For he says, “At an acceptable time I have listened to you, and on a day of salvation I have helped you.” See, now is the acceptable time; see, now is the day of salvation!
– 2 Corinthians 6:2
The season of Lent, the period of 40 days leading through Holy Week and into Easter, is a time of self-reflection and examination. It is a time where we, collectively with the whole church, focus on the nature of our faith, what binds us together and keeps us steadfast in God’s Word. Namely, it is a time where we refocus and re-examine the ways in which Jesus the Christ saves us, leads us, and guides always along the path that God prepares for us.
However, it seems that we can reflect in this way at any time of the year. Why do need a specific season to think about this? Isn’t the nature of our faith worthy of reflection all 365 days of the year? Well, yes. However, these specific 40 days mark a time where we embody the duality of Jesus’ death and resurrection. Lent begins on Ash Wednesday with a proclamation: “Remember you are dust, and to dust you shall return.” We were formed from the dust of this earth, and each of us will die and return to that same dust. However, on the same day we are reminded that we are dust, we hear Paul’s words to the Corinthians that “Now is the acceptable time, now is the day of salvation!”
Yes, Lent is a time where we embody the “both-and” nature of faith. We proclaim the mystery of the Resurrection of the Christ in a world where death is a reality for each and every one of us. In our reflections and examinations, we are reminded of the paradoxical nature of our faith: it is in the death of Jesus the Messiah that we are reborn. And, in remembering this, we are also reminded of our baptismal promises; we daily die to our old selves and are reborn according to the Holy Spirit so that we might better love and serve God and our neighbors.
Though it tends to be one of the more somber periods of the church year, I find Lent to be an excellent opportunity to return to the core of our faith, namely, the mystery and promise of death and resurrection. I am reminded of a verse from Marty Haugen’s hymn Tree of Life and Awesome Mystery wherein he sums up the spirit of the season perfectly:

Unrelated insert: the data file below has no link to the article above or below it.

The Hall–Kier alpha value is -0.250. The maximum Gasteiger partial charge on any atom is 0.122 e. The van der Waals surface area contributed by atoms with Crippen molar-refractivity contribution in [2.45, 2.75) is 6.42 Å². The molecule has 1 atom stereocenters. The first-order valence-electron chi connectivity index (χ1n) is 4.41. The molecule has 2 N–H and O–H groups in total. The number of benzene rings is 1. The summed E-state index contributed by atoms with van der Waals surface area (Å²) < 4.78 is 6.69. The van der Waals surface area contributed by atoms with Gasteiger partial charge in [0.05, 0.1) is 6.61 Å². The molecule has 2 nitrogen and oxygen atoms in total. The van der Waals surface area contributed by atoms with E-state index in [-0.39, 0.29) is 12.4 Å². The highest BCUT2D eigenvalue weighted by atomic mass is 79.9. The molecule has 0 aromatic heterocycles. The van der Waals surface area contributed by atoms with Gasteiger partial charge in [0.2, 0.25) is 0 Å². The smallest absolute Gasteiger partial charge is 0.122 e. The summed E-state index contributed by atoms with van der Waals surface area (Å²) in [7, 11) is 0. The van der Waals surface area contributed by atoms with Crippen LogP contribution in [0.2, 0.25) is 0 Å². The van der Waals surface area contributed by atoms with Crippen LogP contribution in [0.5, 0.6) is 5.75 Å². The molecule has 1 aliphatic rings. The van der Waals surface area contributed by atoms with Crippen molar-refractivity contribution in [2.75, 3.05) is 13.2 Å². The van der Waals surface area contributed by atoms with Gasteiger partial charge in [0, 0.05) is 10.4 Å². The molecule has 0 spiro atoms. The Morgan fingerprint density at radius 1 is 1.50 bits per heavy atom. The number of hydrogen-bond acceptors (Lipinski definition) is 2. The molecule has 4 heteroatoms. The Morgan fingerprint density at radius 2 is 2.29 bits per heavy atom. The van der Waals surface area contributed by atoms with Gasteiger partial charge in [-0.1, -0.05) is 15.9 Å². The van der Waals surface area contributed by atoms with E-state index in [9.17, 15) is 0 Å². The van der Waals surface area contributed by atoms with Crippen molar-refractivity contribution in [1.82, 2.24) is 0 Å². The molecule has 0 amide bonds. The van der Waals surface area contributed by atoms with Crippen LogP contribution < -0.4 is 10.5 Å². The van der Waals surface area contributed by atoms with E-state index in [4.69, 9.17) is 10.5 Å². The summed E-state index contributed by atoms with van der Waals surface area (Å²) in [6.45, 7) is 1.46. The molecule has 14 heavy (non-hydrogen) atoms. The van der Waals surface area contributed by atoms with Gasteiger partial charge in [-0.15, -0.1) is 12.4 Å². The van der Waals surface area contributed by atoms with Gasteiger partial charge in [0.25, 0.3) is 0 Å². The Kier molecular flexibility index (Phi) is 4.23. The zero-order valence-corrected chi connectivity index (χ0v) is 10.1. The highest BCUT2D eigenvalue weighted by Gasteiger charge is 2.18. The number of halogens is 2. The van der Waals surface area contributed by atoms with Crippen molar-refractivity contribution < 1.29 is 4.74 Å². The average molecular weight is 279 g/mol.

“We remember truth once spoken,
love passed on through act and word.
Every person lost and broken,
wears the body of our Lord.”
During these 40 days, we remember the truth of Christ’s resurrection. And we experience this resurrection through the acts and words of our brothers and sisters in Christ. And, we also recognize that we find Christ in the lost and broken bodies that populate this world. Christ does not dwell in some “out there” space. Christ dwells in the lost and broken bodies of the people who live across the world, down the street, next door, and next to us in the pews on Sunday.
As we embark on this journey of reflection and examination, may the process turn us again the mystery of Salvation. Even as we journey to the cross, might we also embody the truth of the resurrection, the promise of what is to come, that we might be set free and enabled to better love one another.
We are a family-oriented congregation of faith. Through a mix of contemporary and traditional music, visual media and practical messages, we present the ageless truths of the Bible in a format that’s easy to understand. Regardless of where you are on your faith journey — whether you are seeking answers about or from God, or you are committed to Christ and seek an even deeper faith in His will — our hearts are open.
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